Extended BPF (eBPF) is an enhancement over BPF (which is now called cBPF, which stands for classical BPF) with more resources, such as 10 registers and 1-8 byte load/store instructions. Whereas BPF has forward jumps, eBPF has both backwards and forwards jumps, so there can be a loop, which, of course, the kernel ensures terminates properly. It also includes a global data store called maps, and this maps state persists between events. Therefore eBPF can also be used for aggregating statistics of events. Further, an eBPF program can be written in C-like functions, which can be compiled using a GNU Compiler Collection (GCC)/LLVM compiler. eBPF has been designed to be JIT'ed with one-to-one mapping, so it can generate very optimized code that performs as fast as natively compiled code.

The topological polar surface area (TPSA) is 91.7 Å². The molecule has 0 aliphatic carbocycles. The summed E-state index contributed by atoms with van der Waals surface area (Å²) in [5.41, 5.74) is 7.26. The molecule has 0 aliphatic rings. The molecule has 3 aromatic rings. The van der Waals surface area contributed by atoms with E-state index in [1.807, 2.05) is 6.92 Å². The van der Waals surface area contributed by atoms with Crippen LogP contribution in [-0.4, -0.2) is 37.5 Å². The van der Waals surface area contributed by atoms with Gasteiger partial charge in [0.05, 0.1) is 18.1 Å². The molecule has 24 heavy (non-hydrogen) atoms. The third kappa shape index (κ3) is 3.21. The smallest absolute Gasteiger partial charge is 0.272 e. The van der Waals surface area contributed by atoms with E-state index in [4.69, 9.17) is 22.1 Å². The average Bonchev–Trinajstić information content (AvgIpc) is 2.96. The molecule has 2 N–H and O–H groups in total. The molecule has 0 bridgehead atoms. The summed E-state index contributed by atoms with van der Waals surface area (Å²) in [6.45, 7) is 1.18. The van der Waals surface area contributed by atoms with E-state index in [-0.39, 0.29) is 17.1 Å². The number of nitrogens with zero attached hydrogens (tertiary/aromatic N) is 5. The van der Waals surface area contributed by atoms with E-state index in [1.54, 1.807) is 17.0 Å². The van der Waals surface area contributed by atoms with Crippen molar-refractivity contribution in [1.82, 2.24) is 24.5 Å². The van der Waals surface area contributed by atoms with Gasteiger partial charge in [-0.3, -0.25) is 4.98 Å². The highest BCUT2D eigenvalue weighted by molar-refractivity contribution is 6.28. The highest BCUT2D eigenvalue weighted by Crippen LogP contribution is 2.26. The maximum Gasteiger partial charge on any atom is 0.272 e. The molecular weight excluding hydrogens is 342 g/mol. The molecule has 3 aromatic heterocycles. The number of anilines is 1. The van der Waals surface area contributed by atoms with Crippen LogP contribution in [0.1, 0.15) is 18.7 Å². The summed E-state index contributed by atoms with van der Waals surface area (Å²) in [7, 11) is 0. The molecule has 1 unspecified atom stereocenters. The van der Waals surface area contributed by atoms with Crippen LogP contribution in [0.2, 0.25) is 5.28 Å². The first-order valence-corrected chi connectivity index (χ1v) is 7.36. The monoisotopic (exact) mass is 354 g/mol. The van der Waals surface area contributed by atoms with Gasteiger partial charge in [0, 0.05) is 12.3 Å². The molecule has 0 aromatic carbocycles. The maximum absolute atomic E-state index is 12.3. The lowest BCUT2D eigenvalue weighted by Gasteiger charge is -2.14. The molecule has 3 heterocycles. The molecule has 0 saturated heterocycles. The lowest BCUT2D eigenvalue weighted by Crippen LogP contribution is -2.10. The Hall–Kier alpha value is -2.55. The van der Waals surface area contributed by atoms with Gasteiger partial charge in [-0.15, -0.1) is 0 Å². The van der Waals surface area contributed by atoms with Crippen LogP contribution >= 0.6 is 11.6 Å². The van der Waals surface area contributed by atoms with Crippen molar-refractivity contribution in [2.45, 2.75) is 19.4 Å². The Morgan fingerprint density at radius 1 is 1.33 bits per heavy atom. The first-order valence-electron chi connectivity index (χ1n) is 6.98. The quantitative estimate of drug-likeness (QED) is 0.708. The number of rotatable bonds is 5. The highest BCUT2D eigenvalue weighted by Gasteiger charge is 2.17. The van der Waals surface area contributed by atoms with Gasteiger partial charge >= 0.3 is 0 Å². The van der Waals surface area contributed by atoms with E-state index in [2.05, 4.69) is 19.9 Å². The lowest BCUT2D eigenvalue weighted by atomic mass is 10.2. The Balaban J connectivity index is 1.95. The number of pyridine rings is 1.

eBPF and tracing review

Upstream kernel development

Traditional built-in tracers in Linux are used in a post-process manner, where they dump fixed-event details, then userspace tools like perf or trace-cmd can post processes to get required information (e.g., perf stat); however, eBPF can prepare user information in kernel context and transfer only needed information to user space. So far, support of kprobes, tracepoints, and perf_events filtering using eBPF have been implemented in the upstream kernel. They have been supported with Arch x86-64, AArch64, S390x, PowerPC 64, and SPARC64.

For more information, look at these Linux kernel files:

Userspace development

Userspace tools have been developed for both the in-kernel tree and the out-of-kernel tree. Take a look at these files and directories for more on the upstream kernel for eBPF use:

BCC is another out-of-kernel tree tool that has efficient kernel tracing programs for specific usage (such as funccount, which counts functions matching a pattern).

Perf has also a BPF interface that can be used to load eBPF objects into kernel.

eBPF tracing: User space to kernel space flow

BPF system call and BPF maps are two useful entities that can interact with the eBPF kernel.

BPF system call

A user can interact with the eBPF kernel using a bpf() system call whose prototype is:

int bpf(int cmd, union bpf_attr *attr, unsigned int size);